In today's Interweave newsletter, they announced a whole bunch of things including awards for books, the new editor for Interweave Crochet and it going quarterly, the acquisition of Quiling Arts LLC etc. All good changes I think.
And then at the bottom, there referenced building your own spinning wheel.
Now there is something that you need to know about me. I got into spinning because I found out I could make a spindle with a dowel, cup hook and a toy wheel. In no time at all, I had a ton of spindles put together, and then sought out fiber. After spinning the fiber, I tried dyeing the fiber. Three months later I was in my first spinning wheel, the Kromski Minstrel, a year later the Ashford Joy came along, and just 2 weeks ago, the Kromski Sonata entered my life. Here is pictures of Team Ceallach, left to right Katrina Kromski the Minstrel, Kromski Sonata, Ashford Joy. I did not notice until now that the Sonata finish is darker and richer than the Minstrel's finish. I think I like the finish of the Sonata better.
Here are the spindles that got me started. Part of me just liked making the spindles and finding a way to decorate them. As you can see, I have many many spindles. Because I have so many, I have an offer. Anyone wanting a spindle to try out spinning can comment here and we will work out the details to send you one offline. It will be one of the toy wheel spindles. First come first serve!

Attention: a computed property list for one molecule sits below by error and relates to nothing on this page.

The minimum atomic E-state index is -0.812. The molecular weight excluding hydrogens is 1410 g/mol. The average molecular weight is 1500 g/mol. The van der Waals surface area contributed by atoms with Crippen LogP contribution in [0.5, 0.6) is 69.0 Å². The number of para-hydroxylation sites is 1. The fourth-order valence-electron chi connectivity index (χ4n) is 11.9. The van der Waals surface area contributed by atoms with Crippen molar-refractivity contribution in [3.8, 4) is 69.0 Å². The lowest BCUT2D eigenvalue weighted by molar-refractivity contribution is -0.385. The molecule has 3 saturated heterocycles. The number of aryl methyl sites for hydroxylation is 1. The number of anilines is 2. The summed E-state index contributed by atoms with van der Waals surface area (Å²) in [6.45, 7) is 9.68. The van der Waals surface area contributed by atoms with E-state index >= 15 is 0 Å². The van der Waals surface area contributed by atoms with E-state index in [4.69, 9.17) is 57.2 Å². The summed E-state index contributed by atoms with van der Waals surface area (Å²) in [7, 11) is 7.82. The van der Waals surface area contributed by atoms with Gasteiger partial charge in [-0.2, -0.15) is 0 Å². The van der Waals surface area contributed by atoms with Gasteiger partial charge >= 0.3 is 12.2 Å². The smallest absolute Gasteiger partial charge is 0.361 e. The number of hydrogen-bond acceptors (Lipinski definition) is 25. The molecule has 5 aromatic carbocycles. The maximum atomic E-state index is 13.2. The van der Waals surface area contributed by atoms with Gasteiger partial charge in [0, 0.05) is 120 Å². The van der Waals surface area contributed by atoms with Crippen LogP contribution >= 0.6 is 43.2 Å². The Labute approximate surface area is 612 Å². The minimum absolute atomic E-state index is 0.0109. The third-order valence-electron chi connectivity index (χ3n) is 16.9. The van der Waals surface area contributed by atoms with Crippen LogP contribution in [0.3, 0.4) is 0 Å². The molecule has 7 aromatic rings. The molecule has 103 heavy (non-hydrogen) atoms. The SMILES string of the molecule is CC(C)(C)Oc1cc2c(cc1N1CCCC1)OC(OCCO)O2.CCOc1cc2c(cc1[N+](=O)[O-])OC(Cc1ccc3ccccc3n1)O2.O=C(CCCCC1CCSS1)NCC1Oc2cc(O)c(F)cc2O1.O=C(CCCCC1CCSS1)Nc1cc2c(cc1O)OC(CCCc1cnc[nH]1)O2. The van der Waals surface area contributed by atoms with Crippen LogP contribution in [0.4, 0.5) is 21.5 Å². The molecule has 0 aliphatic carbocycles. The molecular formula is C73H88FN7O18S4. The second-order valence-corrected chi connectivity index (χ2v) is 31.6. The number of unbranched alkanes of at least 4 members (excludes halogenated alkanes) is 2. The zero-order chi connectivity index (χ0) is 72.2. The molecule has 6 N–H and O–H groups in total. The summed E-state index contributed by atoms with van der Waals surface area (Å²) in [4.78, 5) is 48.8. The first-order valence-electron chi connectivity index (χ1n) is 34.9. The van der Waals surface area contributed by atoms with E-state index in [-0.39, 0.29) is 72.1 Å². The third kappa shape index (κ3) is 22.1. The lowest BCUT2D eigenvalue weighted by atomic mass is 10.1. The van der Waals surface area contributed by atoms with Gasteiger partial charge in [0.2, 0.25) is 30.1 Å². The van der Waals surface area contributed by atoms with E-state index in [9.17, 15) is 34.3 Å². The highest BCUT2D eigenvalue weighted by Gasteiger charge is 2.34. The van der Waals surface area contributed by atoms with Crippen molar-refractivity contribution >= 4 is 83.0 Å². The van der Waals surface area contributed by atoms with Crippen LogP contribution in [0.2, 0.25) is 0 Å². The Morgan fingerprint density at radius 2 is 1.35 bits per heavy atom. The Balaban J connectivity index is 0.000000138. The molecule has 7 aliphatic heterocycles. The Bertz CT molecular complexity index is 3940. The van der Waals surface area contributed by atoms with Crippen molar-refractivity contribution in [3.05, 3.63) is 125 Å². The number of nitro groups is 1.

At some point along that journey, I acquired a pile of Spin-off Magazines from someone clearing stash that went back about 10years. In one was a plan for building a charkha. Here are some photos of the charkha, it was a lot of fun, but a little frustrating, and I have people at both the local Ace and the local specialty woodworking store that were fascinated by what I was doing. Seems that they get few folks building spindles or spinning wheels in. I don't know why!
In no time at all, I had a working charkha made and finished with nice woods. I started with a simple plywood, which may have been scrap from soemthing else. I used pine plaques glued together for the drive wheels, and pieced the mother of all together from cut lumber trim. The finishing touches were stain, and some marquetry trim around the edges, which lend it a lot of class. I have yet to varnish it in any way, but may not if I build another with the woodworker friend.
I like making tools to suit me where I can. It's creative, it's challenging and it can save money.
The best part is that the absolute best way to understand the mechanics of a spinning wheel is to build one. They are not terrribly complicated machines, although certainly the novice spinners would disagree, and so anyone of a mind to should be able to build a spinning wheel to suit them.
So I plan to call a guildmember that I know is a woodworker as well, and has been asking to build a charkha with me, since I have done it, and ask if he would like to build a charka and a little great wheel together.......I think he will totally be up for it!
Finally, Here is the skeinwinder that I built over the holidays. It was fairly easy to build and use. I can wind a pound of light worsted in 10-20 minutes. The circumference is 84 inches....I wanted something longer to get longer dye repeats.
Oh and BTW, click on the title of this post to see the article on the Little Great Wheel.